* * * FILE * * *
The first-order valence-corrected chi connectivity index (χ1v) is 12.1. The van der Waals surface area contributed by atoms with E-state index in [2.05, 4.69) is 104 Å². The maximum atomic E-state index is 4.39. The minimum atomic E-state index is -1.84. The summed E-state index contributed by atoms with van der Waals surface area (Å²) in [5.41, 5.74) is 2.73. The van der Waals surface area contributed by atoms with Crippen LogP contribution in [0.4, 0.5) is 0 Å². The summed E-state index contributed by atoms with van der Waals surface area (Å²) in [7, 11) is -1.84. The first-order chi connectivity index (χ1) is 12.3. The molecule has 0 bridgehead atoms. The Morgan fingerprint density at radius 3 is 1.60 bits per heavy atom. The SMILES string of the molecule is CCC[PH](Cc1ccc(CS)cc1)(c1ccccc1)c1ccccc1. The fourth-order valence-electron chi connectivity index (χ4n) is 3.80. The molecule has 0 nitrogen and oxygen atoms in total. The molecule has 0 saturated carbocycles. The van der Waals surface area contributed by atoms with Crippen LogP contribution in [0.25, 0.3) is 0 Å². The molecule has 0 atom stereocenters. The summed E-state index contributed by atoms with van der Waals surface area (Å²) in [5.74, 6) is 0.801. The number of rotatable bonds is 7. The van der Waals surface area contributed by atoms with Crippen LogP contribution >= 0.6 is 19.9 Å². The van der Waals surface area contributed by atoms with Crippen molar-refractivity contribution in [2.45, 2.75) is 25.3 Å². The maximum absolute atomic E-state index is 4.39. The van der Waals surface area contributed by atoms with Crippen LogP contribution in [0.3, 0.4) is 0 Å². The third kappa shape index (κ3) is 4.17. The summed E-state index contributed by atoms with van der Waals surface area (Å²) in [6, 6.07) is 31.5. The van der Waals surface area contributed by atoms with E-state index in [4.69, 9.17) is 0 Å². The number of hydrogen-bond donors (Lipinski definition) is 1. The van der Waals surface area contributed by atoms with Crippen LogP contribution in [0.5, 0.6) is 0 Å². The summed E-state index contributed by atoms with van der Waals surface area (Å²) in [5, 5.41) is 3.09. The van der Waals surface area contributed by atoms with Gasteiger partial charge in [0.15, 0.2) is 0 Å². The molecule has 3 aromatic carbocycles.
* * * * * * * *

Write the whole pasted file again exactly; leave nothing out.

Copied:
The first-order valence-corrected chi connectivity index (χ1v) is 12.1. The van der Waals surface area contributed by atoms with E-state index in [2.05, 4.69) is 104 Å². The maximum atomic E-state index is 4.39. The minimum atomic E-state index is -1.84. The summed E-state index contributed by atoms with van der Waals surface area (Å²) in [5.41, 5.74) is 2.73. The van der Waals surface area contributed by atoms with Crippen LogP contribution in [0.4, 0.5) is 0 Å². The summed E-state index contributed by atoms with van der Waals surface area (Å²) in [7, 11) is -1.84. The first-order chi connectivity index (χ1) is 12.3. The molecule has 0 bridgehead atoms. The Morgan fingerprint density at radius 3 is 1.60 bits per heavy atom. The SMILES string of the molecule is CCC[PH](Cc1ccc(CS)cc1)(c1ccccc1)c1ccccc1. The fourth-order valence-electron chi connectivity index (χ4n) is 3.80. The molecule has 0 nitrogen and oxygen atoms in total. The molecule has 0 saturated carbocycles. The van der Waals surface area contributed by atoms with Crippen LogP contribution in [0.25, 0.3) is 0 Å². The molecule has 0 atom stereocenters. The summed E-state index contributed by atoms with van der Waals surface area (Å²) in [5.74, 6) is 0.801. The number of rotatable bonds is 7. The van der Waals surface area contributed by atoms with Crippen LogP contribution >= 0.6 is 19.9 Å². The van der Waals surface area contributed by atoms with Crippen molar-refractivity contribution in [2.45, 2.75) is 25.3 Å². The maximum absolute atomic E-state index is 4.39. The van der Waals surface area contributed by atoms with Crippen LogP contribution in [0.3, 0.4) is 0 Å². The third kappa shape index (κ3) is 4.17. The summed E-state index contributed by atoms with van der Waals surface area (Å²) in [6, 6.07) is 31.5. The van der Waals surface area contributed by atoms with E-state index in [4.69, 9.17) is 0 Å². The number of hydrogen-bond donors (Lipinski definition) is 1. The van der Waals surface area contributed by atoms with Crippen LogP contribution in [0.5, 0.6) is 0 Å². The summed E-state index contributed by atoms with van der Waals surface area (Å²) in [5, 5.41) is 3.09. The van der Waals surface area contributed by atoms with Gasteiger partial charge in [0.15, 0.2) is 0 Å². The molecule has 3 aromatic carbocycles.